And in a staff-wide note sent Monday to her new colleagues and obtained by The Daily Beast, McCammond wrote: “I’m beyond sorry for what you have experienced over the last twenty-four hours because of me. You’ve seen some offensive, idiotic tweets from when I was a teenager that perpetuated harmful and racist stereotypes about Asian Americans. I apologized for them years ago, but I want to be clear today: I apologize deeply to all of you for the pain this has caused. There’s no excuse for language like that. I am determined to use the lessons I’ve learned as a journalist to advocate for a more diverse and equitable world. Those tweets aren’t who I am, but I understand that I have lost some of your trust, and will work doubly hard to earn it back. I want you to know I am committed to amplifying AAPI voices across our platforms, and building upon the groundbreaking, inclusive work this title is known for the world over.”

She continued: “I’m heartbroken by the nasty vitriol some of you have experienced in the wake of this situation. It is completely unacceptable. But as we navigate through this together, what matters to me is crushing the work we do. My number one mission in leading you through this next chapter is to make you all feel more confident, comfortable, and fearless in your storytelling and the boundaries we can push together as a team. From the bottom of my heart, thank you all for this opportunity and for sticking with me.”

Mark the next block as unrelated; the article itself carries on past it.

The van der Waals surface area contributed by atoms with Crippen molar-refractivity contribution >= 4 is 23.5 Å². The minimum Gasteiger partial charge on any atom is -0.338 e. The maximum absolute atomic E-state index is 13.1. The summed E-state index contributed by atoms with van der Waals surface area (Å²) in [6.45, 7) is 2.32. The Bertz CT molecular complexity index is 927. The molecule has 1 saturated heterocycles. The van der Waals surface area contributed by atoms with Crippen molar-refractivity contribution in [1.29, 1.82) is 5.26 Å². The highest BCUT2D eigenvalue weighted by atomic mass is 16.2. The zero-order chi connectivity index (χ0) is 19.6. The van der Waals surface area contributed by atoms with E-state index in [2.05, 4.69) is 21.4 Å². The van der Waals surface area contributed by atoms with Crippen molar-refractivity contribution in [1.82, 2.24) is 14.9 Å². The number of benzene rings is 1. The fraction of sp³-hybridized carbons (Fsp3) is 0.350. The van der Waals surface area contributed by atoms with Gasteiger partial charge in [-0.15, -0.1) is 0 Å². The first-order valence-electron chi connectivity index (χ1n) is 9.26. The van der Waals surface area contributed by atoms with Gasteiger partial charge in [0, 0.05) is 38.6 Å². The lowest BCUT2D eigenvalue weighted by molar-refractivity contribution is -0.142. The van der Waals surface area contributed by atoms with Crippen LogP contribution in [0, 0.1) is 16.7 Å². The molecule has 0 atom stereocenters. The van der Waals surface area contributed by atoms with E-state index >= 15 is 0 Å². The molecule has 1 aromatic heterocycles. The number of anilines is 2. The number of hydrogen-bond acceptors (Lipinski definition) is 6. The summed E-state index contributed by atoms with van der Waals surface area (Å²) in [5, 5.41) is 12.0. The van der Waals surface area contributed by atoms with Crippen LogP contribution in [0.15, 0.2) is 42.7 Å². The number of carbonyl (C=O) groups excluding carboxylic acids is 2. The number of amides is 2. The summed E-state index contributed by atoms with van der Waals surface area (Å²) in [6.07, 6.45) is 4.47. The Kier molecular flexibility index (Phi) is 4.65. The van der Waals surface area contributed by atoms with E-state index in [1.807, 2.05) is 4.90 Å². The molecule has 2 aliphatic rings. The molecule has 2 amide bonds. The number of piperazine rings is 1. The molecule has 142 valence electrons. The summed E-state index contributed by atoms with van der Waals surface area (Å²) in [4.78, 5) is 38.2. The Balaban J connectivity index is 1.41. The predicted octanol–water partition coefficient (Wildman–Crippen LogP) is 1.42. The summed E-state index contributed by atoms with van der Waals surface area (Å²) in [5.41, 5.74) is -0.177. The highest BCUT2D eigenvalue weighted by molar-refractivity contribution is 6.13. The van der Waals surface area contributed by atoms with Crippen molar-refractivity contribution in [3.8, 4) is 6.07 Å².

While McCammond garnered praise among political journalists for her coverage of the Trump White House and the 2020 election (she was named the emerging journalist of the year in 2019 by the National Association of Black Journalists), and could ostensibly help Teen Vogue sharpen its focus on politics—a coverage area the magazine leaned into during the Trump years—her hiring was met with some skepticism within the company.

Critical staffers privately pointed out that McCammond, who is 27 years old, has significantly less editing experience than even some of the publication’s existing staff. Her hiring also came at an awkward moment: In recent weeks, her dating life became the center of a bizarre D.C. blowup after her boyfriend TJ Ducklo was forced to resign as Biden’s deputy press secretary after making threats and derogatory comments to a Politico reporter who reported on McCammond and Ducklo’s relationship.